When I wrote that I had decided to withdraw from the Republican Party, I explained that I did not wish to remain a member of a party headed by Donald Trump. Nothing that has happened since then has led me to regret or reconsider that decision. Indeed, it has been reinforced by the apparent inclination of Congressional Republicans to fall blissfully in line with the incoming administration. This may change when specific legislation and spending proposals are on the table, but so far Republicans in both the House and Senate have been performing in remarkably ovine fashion.
On top of that, the news of the weekend was Mitt Romney’s visit to Trump at the latter’s golf club in New Jersey. Romney, of course, had been one of Trump’s harshest critics, providing a scathing assessment that seemed on target at the time, and thereafter appeared to be confirmed many times over. Nevertheless, both were all smiles at Bedminster amid speculation that Romney might be offered and accept the position of Secretary of State. That is something I doubt will occur and, if it does, would have mixed feelings about. The addition of someone of Romney’s experience, stature and character to Trump’s cabinet would clearly be an asset not only to Trump but to the country. He is head and shoulders above others whose names have been mentioned for the position. On the other hand, could Romney work effectively for a man with whom he has expressed such stark differences, and how much authority would Trump allow him? Would his appointment merely create a transient aura of respectability with limited shelf life? We shall see.
Trump’s personal demeanor appears to have improved under the weight of his impending office, but there are troubling signs for the future. More important, his early appointments suggest that his administration will be as divisive as his campaign. And, with the possible exception of mass deportations, there is no indication that he will moderate any of the extreme positions taken during the campaign involving, for example, trade, massive tax cuts, climate change, and the nuclear agreement with Iran.
In his brief remarks after meeting with President Obama, Trump was calm and respectful. Similarly, in his interview with Leslie Stahl on 60 Minutes, Trump was noticeably more measured in tone and content than the version most frequently on display in debates and campaign events. At the same time, his addiction to middle-of-the-night tweets responding to critics or others has clearly not been conquered. When the New York Times printed articles reporting on disarray in Trump’s transition team, he could not resist tweeting, at 4:12 in the morning:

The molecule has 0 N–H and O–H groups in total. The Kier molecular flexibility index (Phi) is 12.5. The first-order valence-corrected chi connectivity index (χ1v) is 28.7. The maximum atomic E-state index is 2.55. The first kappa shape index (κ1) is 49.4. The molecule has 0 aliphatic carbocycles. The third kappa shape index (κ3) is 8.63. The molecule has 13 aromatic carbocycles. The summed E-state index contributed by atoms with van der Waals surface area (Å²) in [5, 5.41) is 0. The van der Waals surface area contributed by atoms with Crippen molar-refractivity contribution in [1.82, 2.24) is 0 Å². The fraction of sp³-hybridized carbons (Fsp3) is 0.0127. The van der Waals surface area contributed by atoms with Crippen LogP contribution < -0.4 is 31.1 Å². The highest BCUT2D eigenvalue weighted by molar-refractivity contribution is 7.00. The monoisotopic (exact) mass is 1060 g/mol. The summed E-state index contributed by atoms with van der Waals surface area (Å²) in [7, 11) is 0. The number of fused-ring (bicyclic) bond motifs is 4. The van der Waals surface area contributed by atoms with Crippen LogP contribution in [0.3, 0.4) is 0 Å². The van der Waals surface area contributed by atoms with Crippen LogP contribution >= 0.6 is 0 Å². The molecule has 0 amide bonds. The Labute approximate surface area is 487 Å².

The failing @nytimes story is so totally wrong on transition. It is going so smoothly. Also, I have spoken to many foreign leaders.
Attacking the media is frequently tempting for presidents, and sometimes justified, but rarely effective.
Next, in the pre-dawn hours of Saturday morning Trump used Twitter to rebuke the cast of Hamilton for the reception given Vice-President Pence when he attended the show the night before:
Our wonderful future V.P. Mike Pence was harassed last night at the theater by the cast of Hamilton, cameras blazing. This should not happen!
The “harassment” of Pence consisted of a brief statement read from the stage by one of the actors at the close of the show. Opinions will differ as to whether such a statement was appropriate, but it hardly seemed to merit the attention of a President-Elect.
Then in the dark hours of Sunday morning, Trump took on Saturday Night Live:
I watched parts of @nbcsnl Saturday Night Live last night. It is a totally one-sided, biased show – nothing funny at all. Equal time for us?
Oh, dear. There has not been a president or major presidential candidate in many years who has not been skewered by SNL, but uniformly they have taken it in stride and generally even claimed to find it amusing. Why is Trump not up to that?
In his 60 Minutes interview, Trump defended tweeting as an effective means of modern communication, and so it may be when employed in a disciplined fashion. Trump, however, has shown little sign of such discipline, and spontaneous comments, in the middle of the night and un-reviewed by staff, are not only a distraction and waste of valuable time, but also, depending on the subject, could have the potential for serious consequences. (Speaking of distractions, I was pleased to see that Trump settled the Trump University lawsuit. The spectacle of a President attempting to fend off fraud charges might be entertaining but is not something the country needs.)